Summertime, and the dancing looks easy at Jacob's Pillow, a retreat nestled in the Berkshire Hills of western Massachusetts.
A solitary dancer flutters barefoot across an outdoor stage, a valley of maples and elms as his backdrop.
Bessie Schonberg, the doyenne of American dance, watches from a porch as her students improvise in a nearby clearing.
Mikhail Baryshnikov and Mark Morris rehearse in a rustic theater with their company, the White Oak Dance Project.
"What's going on in these studios and on these stages is extremely rigorous," says Sali Ann Kriegsman, who became executive director of Jacob's Pillow in May. "But there's an informality here, a relaxed air that's conducive to the creative process."
Merely preserving this ambience, at a time when public funding for the arts is in sharp decline, would be enough of a challenge for most people. Jacob's Pillow operates on a $2.8 million budget, with 55 percent coming from earned income such as ticket sales and class tuition and 45 percent from public arts agencies (including the National Endowment for the Arts) and private foundations. Ms. Kriegsman, who herself directed the NEA's dance program for the last nine years, hopes to sustain and improve Jacob's Pillow, taking it into the 21st century.
The peculiar name derives from a series of switchbacks on nearby Route 20. Reminded of the Biblical figure who dreams of a ladder to heaven, Yankee settlers dubbed the road Jacob's Ladder. A local farmer took the metaphor a step further, likening a boulder behind his clapboard farmhouse to the prophet's pillow.
Ted Shawn bought the 18th-century farm in 1931. A trailblazing dancer and choreographer, as well as the impresario who launched Martha Graham's career, he envisioned a place where his troupe of male dancers could rehearse without distraction.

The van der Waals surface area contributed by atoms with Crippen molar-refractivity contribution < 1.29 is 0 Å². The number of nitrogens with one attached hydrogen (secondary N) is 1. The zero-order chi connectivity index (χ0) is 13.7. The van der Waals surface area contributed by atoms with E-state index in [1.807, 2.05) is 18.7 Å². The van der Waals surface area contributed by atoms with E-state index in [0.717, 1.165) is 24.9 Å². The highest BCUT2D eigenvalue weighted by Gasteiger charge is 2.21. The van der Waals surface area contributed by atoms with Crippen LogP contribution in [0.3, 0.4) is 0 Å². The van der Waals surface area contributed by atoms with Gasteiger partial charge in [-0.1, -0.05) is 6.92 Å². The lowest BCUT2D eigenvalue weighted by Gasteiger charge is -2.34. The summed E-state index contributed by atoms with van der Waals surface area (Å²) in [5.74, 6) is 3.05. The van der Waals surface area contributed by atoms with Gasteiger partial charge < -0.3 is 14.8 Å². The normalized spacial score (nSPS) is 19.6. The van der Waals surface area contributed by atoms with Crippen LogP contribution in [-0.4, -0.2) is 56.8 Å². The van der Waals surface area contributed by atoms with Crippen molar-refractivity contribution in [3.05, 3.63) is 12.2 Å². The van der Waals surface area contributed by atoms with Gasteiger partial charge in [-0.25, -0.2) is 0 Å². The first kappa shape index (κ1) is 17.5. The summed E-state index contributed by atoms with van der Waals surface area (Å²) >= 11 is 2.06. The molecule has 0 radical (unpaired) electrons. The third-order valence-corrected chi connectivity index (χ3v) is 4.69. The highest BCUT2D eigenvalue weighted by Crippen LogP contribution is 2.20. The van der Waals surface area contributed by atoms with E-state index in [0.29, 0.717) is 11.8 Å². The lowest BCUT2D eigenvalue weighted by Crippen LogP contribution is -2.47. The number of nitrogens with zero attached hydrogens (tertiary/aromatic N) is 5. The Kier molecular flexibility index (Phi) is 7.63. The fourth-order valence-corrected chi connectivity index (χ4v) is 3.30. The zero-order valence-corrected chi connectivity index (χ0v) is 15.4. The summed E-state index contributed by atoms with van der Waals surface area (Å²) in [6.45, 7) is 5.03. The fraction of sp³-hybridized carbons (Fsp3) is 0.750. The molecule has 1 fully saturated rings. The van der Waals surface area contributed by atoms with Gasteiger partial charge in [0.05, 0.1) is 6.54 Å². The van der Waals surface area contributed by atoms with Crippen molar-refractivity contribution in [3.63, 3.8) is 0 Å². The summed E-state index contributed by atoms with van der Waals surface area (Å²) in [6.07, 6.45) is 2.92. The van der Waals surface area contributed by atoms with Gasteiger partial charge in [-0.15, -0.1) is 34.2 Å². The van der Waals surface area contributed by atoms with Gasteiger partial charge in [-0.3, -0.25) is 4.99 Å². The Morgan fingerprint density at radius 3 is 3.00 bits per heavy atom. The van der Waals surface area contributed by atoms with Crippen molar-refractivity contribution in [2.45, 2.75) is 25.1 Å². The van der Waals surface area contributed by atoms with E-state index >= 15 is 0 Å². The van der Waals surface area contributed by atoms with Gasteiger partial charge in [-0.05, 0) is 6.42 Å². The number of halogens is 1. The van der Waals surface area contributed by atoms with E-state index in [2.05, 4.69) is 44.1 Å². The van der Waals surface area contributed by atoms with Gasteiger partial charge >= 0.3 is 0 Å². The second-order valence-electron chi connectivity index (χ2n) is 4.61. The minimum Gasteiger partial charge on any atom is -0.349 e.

To raise money, they held afternoon "Tea Lectures" for Berkshire County's lace-glove set. In time, these gatherings gave way to the Jacob's Pillow Dance Festival. Last year's 10-week affair drew 38,000 people to an eclectic slate of ballet, modern, and ethnic dance performances.
Kriegsman is the seventh person to head the Pillow since Shawn died in 1972. Her hallmark at the NEA was her support for dance preservation and documentation, but she is no retrograde. Peers credit her with a deep aesthetic understanding of the art form and a sure grasp of dancers' practical needs.
"Having headed the NEA program for so long, Sali Ann has the biggest possible vision of dance in this country," says Paula Josa-Jones, a Boston-based choreographer. "She has a hawk's-eye view, and it's exciting to see someone bring that kind of big vision to the Pillow."
Affectionately known as the "dance farm," Jacob's Pillow is a uniquely tranquil and intimate venue. Yet its cardinal concern lies less with audiences than with the artists who take part in its workshops and residency programs. It is a place, as one choreographer says, "both to create new dances and to make old ones better."